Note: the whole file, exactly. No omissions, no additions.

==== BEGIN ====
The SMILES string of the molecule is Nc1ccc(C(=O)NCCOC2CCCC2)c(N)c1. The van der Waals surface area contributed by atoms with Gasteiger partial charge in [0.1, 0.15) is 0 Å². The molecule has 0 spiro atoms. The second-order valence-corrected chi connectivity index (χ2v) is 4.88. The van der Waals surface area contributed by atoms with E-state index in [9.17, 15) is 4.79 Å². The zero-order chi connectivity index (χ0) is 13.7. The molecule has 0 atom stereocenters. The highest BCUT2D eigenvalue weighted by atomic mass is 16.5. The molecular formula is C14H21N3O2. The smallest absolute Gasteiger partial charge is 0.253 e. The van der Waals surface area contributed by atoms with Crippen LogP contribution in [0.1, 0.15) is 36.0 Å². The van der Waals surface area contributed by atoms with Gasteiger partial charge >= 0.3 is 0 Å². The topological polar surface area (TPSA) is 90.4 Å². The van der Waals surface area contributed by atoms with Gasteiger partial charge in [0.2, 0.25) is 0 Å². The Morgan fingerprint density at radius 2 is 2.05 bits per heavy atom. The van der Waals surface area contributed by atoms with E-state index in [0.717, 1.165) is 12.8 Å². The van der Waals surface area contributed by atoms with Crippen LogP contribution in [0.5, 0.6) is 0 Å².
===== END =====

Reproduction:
The SMILES string of the molecule is Nc1ccc(C(=O)NCCOC2CCCC2)c(N)c1. The van der Waals surface area contributed by atoms with Gasteiger partial charge in [0.1, 0.15) is 0 Å². The molecule has 0 spiro atoms. The second-order valence-corrected chi connectivity index (χ2v) is 4.88. The van der Waals surface area contributed by atoms with E-state index in [9.17, 15) is 4.79 Å². The zero-order chi connectivity index (χ0) is 13.7. The molecule has 0 atom stereocenters. The highest BCUT2D eigenvalue weighted by atomic mass is 16.5. The molecular formula is C14H21N3O2. The smallest absolute Gasteiger partial charge is 0.253 e. The van der Waals surface area contributed by atoms with Crippen LogP contribution in [0.1, 0.15) is 36.0 Å². The van der Waals surface area contributed by atoms with Gasteiger partial charge >= 0.3 is 0 Å². The topological polar surface area (TPSA) is 90.4 Å². The van der Waals surface area contributed by atoms with Gasteiger partial charge in [0.2, 0.25) is 0 Å². The Morgan fingerprint density at radius 2 is 2.05 bits per heavy atom. The van der Waals surface area contributed by atoms with E-state index in [0.717, 1.165) is 12.8 Å². The van der Waals surface area contributed by atoms with Crippen LogP contribution in [0.5, 0.6) is 0 Å².